- Find and Share
Dozens of your photos are trapped in your emails. Gusto finds your photos and saves them in one place so you can share them while you’re on the go or save them somewhere else.
The outlook for a startup improving mobile productivity like Gusto received a huge boost less than 90 days ago when email opened first on a mobile device eclipsed traditional desktop/laptop opens (Litmus).
The free Gusto app will be available for download in the Apple iTunes Store next month. For release updates and more information about Gusto, visit http://www.gustoemail.com/, like Gusto on Facebook and follow Gusto on Twitter and +1 Gusto on Google+.
Before zeroing in on improving mobile email and becoming what it is today, Gusto started out as an alternative to email altogether. Sendgine, the original company name, was focused on “changing email” into a concept that Schwegman described as Basecamp meets Gmail on steroids. The idea was to organize users’ digital lives by train of thought.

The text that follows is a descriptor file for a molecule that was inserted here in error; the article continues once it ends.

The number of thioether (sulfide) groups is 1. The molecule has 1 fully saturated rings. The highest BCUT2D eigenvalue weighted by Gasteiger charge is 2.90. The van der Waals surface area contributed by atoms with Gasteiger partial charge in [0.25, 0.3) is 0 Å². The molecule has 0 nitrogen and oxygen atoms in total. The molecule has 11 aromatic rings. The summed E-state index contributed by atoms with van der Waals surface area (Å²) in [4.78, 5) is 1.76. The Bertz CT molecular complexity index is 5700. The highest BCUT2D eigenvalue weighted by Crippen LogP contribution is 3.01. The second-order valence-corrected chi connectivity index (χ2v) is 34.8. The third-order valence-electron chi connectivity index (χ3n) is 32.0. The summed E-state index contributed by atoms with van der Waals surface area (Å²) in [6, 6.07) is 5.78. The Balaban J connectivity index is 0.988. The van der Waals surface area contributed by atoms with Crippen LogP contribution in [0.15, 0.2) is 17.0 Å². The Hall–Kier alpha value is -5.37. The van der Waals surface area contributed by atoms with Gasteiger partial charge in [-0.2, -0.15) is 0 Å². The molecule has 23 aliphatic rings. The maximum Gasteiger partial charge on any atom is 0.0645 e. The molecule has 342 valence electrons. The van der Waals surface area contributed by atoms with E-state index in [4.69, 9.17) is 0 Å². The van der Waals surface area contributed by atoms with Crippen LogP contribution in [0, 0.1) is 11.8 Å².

“The problem with that strategy is twofold,” said Schwegman. “First, The Art of War by Sun Tzu dictates that you do not attack a fortified city head on, and Basecamp is a fortified city. Secondly, users don’t want to hear that you are ‘changing email.’ We all may hate it, but we also can’t live without it, and whether we want to admit it or not, email makes us feel important. So, don’t change email by introducing yet another communication platform. The average user already has too many. Now, if you tell me that you are going to improve email, especially on mobile … well, now you have my attention.”